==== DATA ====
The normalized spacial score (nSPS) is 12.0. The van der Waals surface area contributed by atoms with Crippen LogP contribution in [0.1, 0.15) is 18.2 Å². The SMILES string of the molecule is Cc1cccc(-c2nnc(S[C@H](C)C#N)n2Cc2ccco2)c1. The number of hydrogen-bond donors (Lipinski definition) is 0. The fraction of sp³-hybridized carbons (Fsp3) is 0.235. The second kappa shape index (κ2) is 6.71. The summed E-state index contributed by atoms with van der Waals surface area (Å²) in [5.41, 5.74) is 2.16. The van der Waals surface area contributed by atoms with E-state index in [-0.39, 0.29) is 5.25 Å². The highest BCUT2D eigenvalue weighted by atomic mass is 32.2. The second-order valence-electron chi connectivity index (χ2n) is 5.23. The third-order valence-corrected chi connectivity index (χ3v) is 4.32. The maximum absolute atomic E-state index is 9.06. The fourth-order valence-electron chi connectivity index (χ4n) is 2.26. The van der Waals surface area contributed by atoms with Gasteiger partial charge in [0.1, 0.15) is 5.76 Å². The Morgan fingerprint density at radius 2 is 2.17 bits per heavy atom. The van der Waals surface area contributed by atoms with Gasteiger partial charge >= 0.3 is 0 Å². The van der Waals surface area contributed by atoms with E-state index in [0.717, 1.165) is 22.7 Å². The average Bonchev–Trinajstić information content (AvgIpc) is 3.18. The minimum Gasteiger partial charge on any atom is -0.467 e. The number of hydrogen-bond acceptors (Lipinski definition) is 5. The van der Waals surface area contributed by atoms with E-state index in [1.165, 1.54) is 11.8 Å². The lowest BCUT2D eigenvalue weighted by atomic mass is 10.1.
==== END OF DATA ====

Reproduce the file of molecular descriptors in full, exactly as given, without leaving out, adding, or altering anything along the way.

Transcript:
The normalized spacial score (nSPS) is 12.0. The van der Waals surface area contributed by atoms with Crippen LogP contribution in [0.1, 0.15) is 18.2 Å². The SMILES string of the molecule is Cc1cccc(-c2nnc(S[C@H](C)C#N)n2Cc2ccco2)c1. The number of hydrogen-bond donors (Lipinski definition) is 0. The fraction of sp³-hybridized carbons (Fsp3) is 0.235. The second kappa shape index (κ2) is 6.71. The summed E-state index contributed by atoms with van der Waals surface area (Å²) in [5.41, 5.74) is 2.16. The van der Waals surface area contributed by atoms with E-state index in [-0.39, 0.29) is 5.25 Å². The highest BCUT2D eigenvalue weighted by atomic mass is 32.2. The second-order valence-electron chi connectivity index (χ2n) is 5.23. The third-order valence-corrected chi connectivity index (χ3v) is 4.32. The maximum absolute atomic E-state index is 9.06. The fourth-order valence-electron chi connectivity index (χ4n) is 2.26. The van der Waals surface area contributed by atoms with Gasteiger partial charge in [0.1, 0.15) is 5.76 Å². The Morgan fingerprint density at radius 2 is 2.17 bits per heavy atom. The van der Waals surface area contributed by atoms with Gasteiger partial charge >= 0.3 is 0 Å². The van der Waals surface area contributed by atoms with E-state index in [0.717, 1.165) is 22.7 Å². The average Bonchev–Trinajstić information content (AvgIpc) is 3.18. The minimum Gasteiger partial charge on any atom is -0.467 e. The number of hydrogen-bond acceptors (Lipinski definition) is 5. The van der Waals surface area contributed by atoms with E-state index in [1.165, 1.54) is 11.8 Å². The lowest BCUT2D eigenvalue weighted by atomic mass is 10.1.